Aerated bread was leavened by carbon dioxide being forced into dough under pressure. From the mid-19th to mid-20th centuries, bread made this way was somewhat popular in the United Kingdom, made by the Aerated Bread Company and sold in its high-street tearooms. The company was founded in 1862, and ceased independent operations in 1955.[57]

The Pressure-Vacuum mixer was later developed by the Flour Mill

The Pressure-Vacuum mixer was later developed by the Flour Milling and Baking Research Association for the Chorleywood bread process. It manipulates the gas bubble size and optionally the composition of gases in the dough via the gas applied to the headspace.[58]

Bread has a significance beyond mere nutrition in many cultures because of its history and contemporary importance. Bread is also significant in Christianity as one of the elements (alongside wine) of the Eucharist,[59] and in other religions including Paganism.[60]

In many cultures, bread is a metaphor for basic necessities and living conditions in general. For example, a "bread-winner" is a household's main economic contributor and has little to do with actual bread-provision. This is also seen in the phrase "putting bread on the table". The Roman poet Juvenal satirized superficial politicians and the public as caring only for "panem et circenses" (bread and circuses).[61] In Russia in 1917, the Bolsheviks promised "peace, land, and bread."[62][63] The term "breadbasket" denotes an agriculturally productive region.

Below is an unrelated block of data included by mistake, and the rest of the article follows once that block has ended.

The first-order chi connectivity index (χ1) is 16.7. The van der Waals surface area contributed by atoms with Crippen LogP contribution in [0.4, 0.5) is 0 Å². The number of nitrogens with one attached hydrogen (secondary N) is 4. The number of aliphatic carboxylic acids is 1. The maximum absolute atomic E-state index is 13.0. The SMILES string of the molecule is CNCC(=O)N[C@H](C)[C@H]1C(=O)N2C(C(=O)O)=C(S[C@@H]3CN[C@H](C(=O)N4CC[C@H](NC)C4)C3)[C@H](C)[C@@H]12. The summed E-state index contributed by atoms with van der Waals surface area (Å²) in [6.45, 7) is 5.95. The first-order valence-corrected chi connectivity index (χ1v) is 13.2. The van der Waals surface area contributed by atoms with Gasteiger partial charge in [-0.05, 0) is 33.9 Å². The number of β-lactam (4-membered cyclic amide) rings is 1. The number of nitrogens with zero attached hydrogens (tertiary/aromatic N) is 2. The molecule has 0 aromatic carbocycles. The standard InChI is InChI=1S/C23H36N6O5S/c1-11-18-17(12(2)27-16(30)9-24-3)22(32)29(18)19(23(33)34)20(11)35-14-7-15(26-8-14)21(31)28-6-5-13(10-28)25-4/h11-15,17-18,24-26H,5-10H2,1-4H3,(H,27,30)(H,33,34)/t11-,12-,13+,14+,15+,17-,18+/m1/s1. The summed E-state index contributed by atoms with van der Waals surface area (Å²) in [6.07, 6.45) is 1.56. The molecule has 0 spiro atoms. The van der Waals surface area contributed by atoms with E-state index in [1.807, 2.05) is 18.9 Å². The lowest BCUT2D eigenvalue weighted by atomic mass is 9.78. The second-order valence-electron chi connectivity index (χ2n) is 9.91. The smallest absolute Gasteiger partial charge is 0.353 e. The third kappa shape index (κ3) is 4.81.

In many cultures, bread is a metaphor for basic necessities and living conditions in general. For example, a "bread-winner" is a household's main economic contributor and has little to do with actual bread-provision. This is also seen in the phrase "putting bread on the table". The Roman poet Juvenal satirized superficial politicians and the public as caring only for "panem et circenses" (bread and circuses).[61] In Russia in 1917, the Bolsheviks promised "peace, land, and bread."[62][63] The term "breadbasket" denotes an agriculturally productive region. In Slavic cultures bread and salt is offered as a welcome to guests.[64] In India, life's basic necessities are often referred to as "roti, kapra aur makan" (bread, cloth, and house).[65]

Words for bread, including "dough" and "bread" itself, are used in English-speaking countries as synonyms for money.[1] A remarkable or revolutionary innovation may be called the best thing since "sliced bread".[66] The expression "to break bread with someone" means "to share a meal with someone".[67] The English word "lord" comes from the Anglo-Saxon hlāfweard, meaning "bread keeper."[68]

Bread is sometimes referred to as "the staff of life", although this term can refer to other staple foods in different cultures: the Oxford English Dictionary defines it as "bread (or similar staple food)".[69][70] This is sometimes thought to be a biblical reference, but the nearest wording is in Leviticus 26 "when I have broken the staff of your bread".[71] The term has been adopted in the names of bakery firms.[72]